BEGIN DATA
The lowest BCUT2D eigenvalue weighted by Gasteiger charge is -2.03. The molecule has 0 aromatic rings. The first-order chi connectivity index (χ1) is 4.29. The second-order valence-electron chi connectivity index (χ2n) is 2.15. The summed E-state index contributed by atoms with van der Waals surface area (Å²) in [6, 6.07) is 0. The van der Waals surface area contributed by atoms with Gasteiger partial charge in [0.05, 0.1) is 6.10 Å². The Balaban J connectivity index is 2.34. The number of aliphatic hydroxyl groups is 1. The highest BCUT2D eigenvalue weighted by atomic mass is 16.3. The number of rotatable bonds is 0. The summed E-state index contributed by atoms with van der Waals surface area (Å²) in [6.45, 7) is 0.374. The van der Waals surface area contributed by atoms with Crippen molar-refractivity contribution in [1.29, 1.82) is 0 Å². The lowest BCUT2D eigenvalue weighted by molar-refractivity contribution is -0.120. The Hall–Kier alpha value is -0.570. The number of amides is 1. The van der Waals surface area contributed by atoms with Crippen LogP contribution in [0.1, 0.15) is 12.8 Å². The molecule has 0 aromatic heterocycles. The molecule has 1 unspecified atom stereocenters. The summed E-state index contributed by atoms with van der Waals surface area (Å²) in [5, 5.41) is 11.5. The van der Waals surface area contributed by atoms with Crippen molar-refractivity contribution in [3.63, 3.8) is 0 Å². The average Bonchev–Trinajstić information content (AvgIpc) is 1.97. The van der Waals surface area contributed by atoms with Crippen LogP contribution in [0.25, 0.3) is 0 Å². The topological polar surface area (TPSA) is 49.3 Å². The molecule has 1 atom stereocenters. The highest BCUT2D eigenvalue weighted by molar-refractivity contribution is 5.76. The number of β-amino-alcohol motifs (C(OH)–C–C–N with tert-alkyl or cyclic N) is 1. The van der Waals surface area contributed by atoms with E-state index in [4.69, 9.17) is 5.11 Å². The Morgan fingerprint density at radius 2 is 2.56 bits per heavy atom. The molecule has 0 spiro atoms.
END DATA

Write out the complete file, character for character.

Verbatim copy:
The lowest BCUT2D eigenvalue weighted by Gasteiger charge is -2.03. The molecule has 0 aromatic rings. The first-order chi connectivity index (χ1) is 4.29. The second-order valence-electron chi connectivity index (χ2n) is 2.15. The summed E-state index contributed by atoms with van der Waals surface area (Å²) in [6, 6.07) is 0. The van der Waals surface area contributed by atoms with Gasteiger partial charge in [0.05, 0.1) is 6.10 Å². The Balaban J connectivity index is 2.34. The number of aliphatic hydroxyl groups is 1. The highest BCUT2D eigenvalue weighted by atomic mass is 16.3. The number of rotatable bonds is 0. The summed E-state index contributed by atoms with van der Waals surface area (Å²) in [6.45, 7) is 0.374. The van der Waals surface area contributed by atoms with Crippen molar-refractivity contribution in [1.29, 1.82) is 0 Å². The lowest BCUT2D eigenvalue weighted by molar-refractivity contribution is -0.120. The Hall–Kier alpha value is -0.570. The number of amides is 1. The van der Waals surface area contributed by atoms with Crippen LogP contribution in [0.1, 0.15) is 12.8 Å². The molecule has 0 aromatic heterocycles. The molecule has 1 unspecified atom stereocenters. The summed E-state index contributed by atoms with van der Waals surface area (Å²) in [5, 5.41) is 11.5. The van der Waals surface area contributed by atoms with Crippen molar-refractivity contribution in [3.63, 3.8) is 0 Å². The average Bonchev–Trinajstić information content (AvgIpc) is 1.97. The van der Waals surface area contributed by atoms with Crippen LogP contribution in [0.25, 0.3) is 0 Å². The topological polar surface area (TPSA) is 49.3 Å². The molecule has 1 atom stereocenters. The highest BCUT2D eigenvalue weighted by molar-refractivity contribution is 5.76. The number of β-amino-alcohol motifs (C(OH)–C–C–N with tert-alkyl or cyclic N) is 1. The van der Waals surface area contributed by atoms with E-state index in [4.69, 9.17) is 5.11 Å². The Morgan fingerprint density at radius 2 is 2.56 bits per heavy atom. The molecule has 0 spiro atoms.